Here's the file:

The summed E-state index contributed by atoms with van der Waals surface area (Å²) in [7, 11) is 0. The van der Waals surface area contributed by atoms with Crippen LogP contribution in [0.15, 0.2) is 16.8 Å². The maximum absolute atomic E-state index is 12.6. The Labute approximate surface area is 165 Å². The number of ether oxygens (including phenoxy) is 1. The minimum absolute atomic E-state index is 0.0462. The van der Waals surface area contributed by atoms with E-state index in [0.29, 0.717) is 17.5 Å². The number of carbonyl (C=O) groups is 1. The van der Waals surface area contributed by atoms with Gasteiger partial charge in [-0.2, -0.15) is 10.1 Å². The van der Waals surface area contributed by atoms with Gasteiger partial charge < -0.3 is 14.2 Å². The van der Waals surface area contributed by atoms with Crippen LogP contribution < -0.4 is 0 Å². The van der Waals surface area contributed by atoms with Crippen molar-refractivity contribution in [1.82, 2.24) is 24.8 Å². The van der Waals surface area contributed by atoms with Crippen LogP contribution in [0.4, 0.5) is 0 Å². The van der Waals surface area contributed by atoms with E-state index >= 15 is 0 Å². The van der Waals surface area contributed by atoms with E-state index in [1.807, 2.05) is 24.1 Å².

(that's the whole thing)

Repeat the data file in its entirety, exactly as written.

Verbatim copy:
The summed E-state index contributed by atoms with van der Waals surface area (Å²) in [7, 11) is 0. The van der Waals surface area contributed by atoms with Crippen LogP contribution in [0.15, 0.2) is 16.8 Å². The maximum absolute atomic E-state index is 12.6. The Labute approximate surface area is 165 Å². The number of ether oxygens (including phenoxy) is 1. The minimum absolute atomic E-state index is 0.0462. The van der Waals surface area contributed by atoms with E-state index in [0.29, 0.717) is 17.5 Å². The number of carbonyl (C=O) groups is 1. The van der Waals surface area contributed by atoms with Gasteiger partial charge in [-0.2, -0.15) is 10.1 Å². The van der Waals surface area contributed by atoms with Gasteiger partial charge < -0.3 is 14.2 Å². The van der Waals surface area contributed by atoms with Crippen LogP contribution < -0.4 is 0 Å². The van der Waals surface area contributed by atoms with Crippen molar-refractivity contribution in [1.82, 2.24) is 24.8 Å². The van der Waals surface area contributed by atoms with Crippen LogP contribution in [0.4, 0.5) is 0 Å². The van der Waals surface area contributed by atoms with E-state index >= 15 is 0 Å². The van der Waals surface area contributed by atoms with E-state index in [1.807, 2.05) is 24.1 Å².